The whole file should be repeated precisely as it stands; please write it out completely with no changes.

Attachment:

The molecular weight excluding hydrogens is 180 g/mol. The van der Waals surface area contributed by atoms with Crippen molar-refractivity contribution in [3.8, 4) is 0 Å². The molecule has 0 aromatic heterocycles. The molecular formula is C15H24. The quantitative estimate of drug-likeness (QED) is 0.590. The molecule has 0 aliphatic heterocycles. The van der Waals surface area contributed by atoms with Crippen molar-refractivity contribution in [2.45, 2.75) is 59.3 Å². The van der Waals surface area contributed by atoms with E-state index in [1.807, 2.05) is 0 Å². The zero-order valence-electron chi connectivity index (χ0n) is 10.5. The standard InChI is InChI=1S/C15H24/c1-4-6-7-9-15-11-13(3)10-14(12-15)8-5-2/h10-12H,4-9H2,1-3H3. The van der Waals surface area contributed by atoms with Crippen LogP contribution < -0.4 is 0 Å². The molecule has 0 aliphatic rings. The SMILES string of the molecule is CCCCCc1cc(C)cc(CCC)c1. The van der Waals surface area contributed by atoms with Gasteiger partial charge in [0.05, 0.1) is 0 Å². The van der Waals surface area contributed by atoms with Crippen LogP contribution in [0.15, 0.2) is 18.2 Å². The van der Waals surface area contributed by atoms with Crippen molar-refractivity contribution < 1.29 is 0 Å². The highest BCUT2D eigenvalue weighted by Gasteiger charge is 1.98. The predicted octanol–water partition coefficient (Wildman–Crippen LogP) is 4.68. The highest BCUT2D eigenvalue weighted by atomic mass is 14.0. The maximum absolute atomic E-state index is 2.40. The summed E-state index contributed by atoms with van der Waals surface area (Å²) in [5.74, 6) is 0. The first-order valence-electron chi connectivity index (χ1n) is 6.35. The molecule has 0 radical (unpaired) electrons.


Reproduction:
The molecular weight excluding hydrogens is 180 g/mol. The van der Waals surface area contributed by atoms with Crippen molar-refractivity contribution in [3.8, 4) is 0 Å². The molecule has 0 aromatic heterocycles. The molecular formula is C15H24. The quantitative estimate of drug-likeness (QED) is 0.590. The molecule has 0 aliphatic heterocycles. The van der Waals surface area contributed by atoms with Crippen molar-refractivity contribution in [2.45, 2.75) is 59.3 Å². The van der Waals surface area contributed by atoms with E-state index in [1.807, 2.05) is 0 Å². The zero-order valence-electron chi connectivity index (χ0n) is 10.5. The standard InChI is InChI=1S/C15H24/c1-4-6-7-9-15-11-13(3)10-14(12-15)8-5-2/h10-12H,4-9H2,1-3H3. The van der Waals surface area contributed by atoms with Crippen LogP contribution < -0.4 is 0 Å². The molecule has 0 aliphatic rings. The SMILES string of the molecule is CCCCCc1cc(C)cc(CCC)c1. The van der Waals surface area contributed by atoms with Gasteiger partial charge in [0.05, 0.1) is 0 Å². The van der Waals surface area contributed by atoms with Crippen LogP contribution in [0.15, 0.2) is 18.2 Å². The van der Waals surface area contributed by atoms with Crippen molar-refractivity contribution < 1.29 is 0 Å². The highest BCUT2D eigenvalue weighted by Gasteiger charge is 1.98. The predicted octanol–water partition coefficient (Wildman–Crippen LogP) is 4.68. The highest BCUT2D eigenvalue weighted by atomic mass is 14.0. The maximum absolute atomic E-state index is 2.40. The summed E-state index contributed by atoms with van der Waals surface area (Å²) in [5.74, 6) is 0. The first-order valence-electron chi connectivity index (χ1n) is 6.35. The molecule has 0 radical (unpaired) electrons.